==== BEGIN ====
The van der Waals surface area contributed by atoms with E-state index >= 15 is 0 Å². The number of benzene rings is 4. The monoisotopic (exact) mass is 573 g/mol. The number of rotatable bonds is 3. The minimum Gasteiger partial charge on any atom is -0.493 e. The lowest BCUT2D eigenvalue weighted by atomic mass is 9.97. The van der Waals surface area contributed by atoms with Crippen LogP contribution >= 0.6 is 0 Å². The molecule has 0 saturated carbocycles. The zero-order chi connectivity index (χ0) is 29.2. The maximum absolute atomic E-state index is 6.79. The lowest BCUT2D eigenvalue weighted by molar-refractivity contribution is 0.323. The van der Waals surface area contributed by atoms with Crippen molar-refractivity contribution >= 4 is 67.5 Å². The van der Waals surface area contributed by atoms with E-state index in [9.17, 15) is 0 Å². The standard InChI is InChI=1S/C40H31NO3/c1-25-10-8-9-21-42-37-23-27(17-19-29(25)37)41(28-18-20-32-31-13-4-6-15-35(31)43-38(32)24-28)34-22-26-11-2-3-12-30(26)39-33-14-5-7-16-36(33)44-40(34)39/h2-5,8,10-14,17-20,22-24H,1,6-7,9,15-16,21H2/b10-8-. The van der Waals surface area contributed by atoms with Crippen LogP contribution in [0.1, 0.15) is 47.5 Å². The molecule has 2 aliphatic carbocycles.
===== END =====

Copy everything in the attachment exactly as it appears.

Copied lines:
The van der Waals surface area contributed by atoms with E-state index >= 15 is 0 Å². The number of benzene rings is 4. The monoisotopic (exact) mass is 573 g/mol. The number of rotatable bonds is 3. The minimum Gasteiger partial charge on any atom is -0.493 e. The lowest BCUT2D eigenvalue weighted by atomic mass is 9.97. The van der Waals surface area contributed by atoms with Crippen LogP contribution >= 0.6 is 0 Å². The molecule has 0 saturated carbocycles. The zero-order chi connectivity index (χ0) is 29.2. The maximum absolute atomic E-state index is 6.79. The lowest BCUT2D eigenvalue weighted by molar-refractivity contribution is 0.323. The van der Waals surface area contributed by atoms with Crippen molar-refractivity contribution >= 4 is 67.5 Å². The van der Waals surface area contributed by atoms with E-state index in [9.17, 15) is 0 Å². The standard InChI is InChI=1S/C40H31NO3/c1-25-10-8-9-21-42-37-23-27(17-19-29(25)37)41(28-18-20-32-31-13-4-6-15-35(31)43-38(32)24-28)34-22-26-11-2-3-12-30(26)39-33-14-5-7-16-36(33)44-40(34)39/h2-5,8,10-14,17-20,22-24H,1,6-7,9,15-16,21H2/b10-8-. The van der Waals surface area contributed by atoms with Crippen LogP contribution in [0.1, 0.15) is 47.5 Å². The molecule has 2 aliphatic carbocycles.